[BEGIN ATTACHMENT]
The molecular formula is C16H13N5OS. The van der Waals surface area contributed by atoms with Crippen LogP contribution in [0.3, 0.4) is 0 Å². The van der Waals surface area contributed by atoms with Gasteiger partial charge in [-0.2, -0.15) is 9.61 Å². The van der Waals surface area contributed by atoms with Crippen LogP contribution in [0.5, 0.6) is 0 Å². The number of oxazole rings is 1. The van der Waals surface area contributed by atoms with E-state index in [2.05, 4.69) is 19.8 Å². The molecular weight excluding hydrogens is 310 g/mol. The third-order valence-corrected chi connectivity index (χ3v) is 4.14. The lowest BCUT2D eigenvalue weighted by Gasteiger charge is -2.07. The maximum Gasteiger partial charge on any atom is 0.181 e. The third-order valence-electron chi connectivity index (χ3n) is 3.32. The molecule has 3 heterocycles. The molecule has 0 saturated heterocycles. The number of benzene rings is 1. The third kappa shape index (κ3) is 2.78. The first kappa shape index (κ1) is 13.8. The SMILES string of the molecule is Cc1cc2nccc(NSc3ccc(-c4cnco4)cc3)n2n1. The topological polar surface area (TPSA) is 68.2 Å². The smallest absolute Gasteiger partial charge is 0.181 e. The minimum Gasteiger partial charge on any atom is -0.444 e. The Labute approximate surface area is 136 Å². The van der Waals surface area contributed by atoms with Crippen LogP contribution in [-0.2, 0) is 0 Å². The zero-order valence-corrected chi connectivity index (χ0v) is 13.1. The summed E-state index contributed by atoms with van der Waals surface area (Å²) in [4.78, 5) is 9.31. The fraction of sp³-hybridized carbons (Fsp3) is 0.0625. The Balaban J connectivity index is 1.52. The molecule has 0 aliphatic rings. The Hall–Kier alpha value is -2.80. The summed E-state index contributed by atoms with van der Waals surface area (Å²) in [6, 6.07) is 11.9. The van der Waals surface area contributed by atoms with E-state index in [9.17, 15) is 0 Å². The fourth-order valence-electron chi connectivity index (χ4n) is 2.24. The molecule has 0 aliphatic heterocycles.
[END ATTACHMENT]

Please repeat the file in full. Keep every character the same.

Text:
The molecular formula is C16H13N5OS. The van der Waals surface area contributed by atoms with Crippen LogP contribution in [0.3, 0.4) is 0 Å². The van der Waals surface area contributed by atoms with Gasteiger partial charge in [-0.2, -0.15) is 9.61 Å². The van der Waals surface area contributed by atoms with Crippen LogP contribution in [0.5, 0.6) is 0 Å². The number of oxazole rings is 1. The van der Waals surface area contributed by atoms with E-state index in [2.05, 4.69) is 19.8 Å². The molecular weight excluding hydrogens is 310 g/mol. The third-order valence-corrected chi connectivity index (χ3v) is 4.14. The lowest BCUT2D eigenvalue weighted by Gasteiger charge is -2.07. The maximum Gasteiger partial charge on any atom is 0.181 e. The third-order valence-electron chi connectivity index (χ3n) is 3.32. The molecule has 3 heterocycles. The molecule has 0 saturated heterocycles. The number of benzene rings is 1. The third kappa shape index (κ3) is 2.78. The first kappa shape index (κ1) is 13.8. The SMILES string of the molecule is Cc1cc2nccc(NSc3ccc(-c4cnco4)cc3)n2n1. The topological polar surface area (TPSA) is 68.2 Å². The smallest absolute Gasteiger partial charge is 0.181 e. The minimum Gasteiger partial charge on any atom is -0.444 e. The Labute approximate surface area is 136 Å². The van der Waals surface area contributed by atoms with Crippen LogP contribution in [-0.2, 0) is 0 Å². The zero-order valence-corrected chi connectivity index (χ0v) is 13.1. The summed E-state index contributed by atoms with van der Waals surface area (Å²) in [4.78, 5) is 9.31. The fraction of sp³-hybridized carbons (Fsp3) is 0.0625. The Balaban J connectivity index is 1.52. The molecule has 0 aliphatic rings. The Hall–Kier alpha value is -2.80. The summed E-state index contributed by atoms with van der Waals surface area (Å²) in [6, 6.07) is 11.9. The van der Waals surface area contributed by atoms with E-state index in [9.17, 15) is 0 Å². The fourth-order valence-electron chi connectivity index (χ4n) is 2.24. The molecule has 0 aliphatic heterocycles.